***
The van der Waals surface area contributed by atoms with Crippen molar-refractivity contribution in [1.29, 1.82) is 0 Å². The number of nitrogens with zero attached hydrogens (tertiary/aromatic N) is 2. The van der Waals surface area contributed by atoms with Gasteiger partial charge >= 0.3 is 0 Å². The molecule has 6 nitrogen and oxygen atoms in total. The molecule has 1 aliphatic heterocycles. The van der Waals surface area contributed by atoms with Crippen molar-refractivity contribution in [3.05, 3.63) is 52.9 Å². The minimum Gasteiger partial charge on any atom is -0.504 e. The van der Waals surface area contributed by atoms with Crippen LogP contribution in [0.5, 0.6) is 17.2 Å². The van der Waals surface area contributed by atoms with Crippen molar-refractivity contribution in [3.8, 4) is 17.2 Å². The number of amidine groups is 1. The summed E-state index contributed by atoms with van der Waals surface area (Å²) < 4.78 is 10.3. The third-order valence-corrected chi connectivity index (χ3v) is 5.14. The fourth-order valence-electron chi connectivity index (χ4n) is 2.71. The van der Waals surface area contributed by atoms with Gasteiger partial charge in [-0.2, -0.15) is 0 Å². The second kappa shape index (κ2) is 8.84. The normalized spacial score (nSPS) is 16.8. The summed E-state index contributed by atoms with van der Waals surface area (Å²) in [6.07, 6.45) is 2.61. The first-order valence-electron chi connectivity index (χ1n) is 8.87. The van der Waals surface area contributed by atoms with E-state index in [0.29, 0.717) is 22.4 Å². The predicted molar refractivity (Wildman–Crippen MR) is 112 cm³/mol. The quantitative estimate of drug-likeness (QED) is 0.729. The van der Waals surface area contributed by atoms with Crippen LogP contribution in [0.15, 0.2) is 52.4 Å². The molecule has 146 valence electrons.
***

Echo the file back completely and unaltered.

The van der Waals surface area contributed by atoms with Crippen molar-refractivity contribution in [1.29, 1.82) is 0 Å². The number of nitrogens with zero attached hydrogens (tertiary/aromatic N) is 2. The van der Waals surface area contributed by atoms with Gasteiger partial charge >= 0.3 is 0 Å². The molecule has 6 nitrogen and oxygen atoms in total. The molecule has 1 aliphatic heterocycles. The van der Waals surface area contributed by atoms with Crippen molar-refractivity contribution in [3.05, 3.63) is 52.9 Å². The minimum Gasteiger partial charge on any atom is -0.504 e. The van der Waals surface area contributed by atoms with Crippen LogP contribution in [0.5, 0.6) is 17.2 Å². The van der Waals surface area contributed by atoms with Crippen molar-refractivity contribution in [3.8, 4) is 17.2 Å². The number of amidine groups is 1. The summed E-state index contributed by atoms with van der Waals surface area (Å²) < 4.78 is 10.3. The third-order valence-corrected chi connectivity index (χ3v) is 5.14. The fourth-order valence-electron chi connectivity index (χ4n) is 2.71. The van der Waals surface area contributed by atoms with Gasteiger partial charge in [-0.2, -0.15) is 0 Å². The second kappa shape index (κ2) is 8.84. The normalized spacial score (nSPS) is 16.8. The summed E-state index contributed by atoms with van der Waals surface area (Å²) in [6.07, 6.45) is 2.61. The first-order valence-electron chi connectivity index (χ1n) is 8.87. The van der Waals surface area contributed by atoms with E-state index in [0.29, 0.717) is 22.4 Å². The predicted molar refractivity (Wildman–Crippen MR) is 112 cm³/mol. The quantitative estimate of drug-likeness (QED) is 0.729. The van der Waals surface area contributed by atoms with Crippen LogP contribution in [0.15, 0.2) is 52.4 Å². The molecule has 146 valence electrons.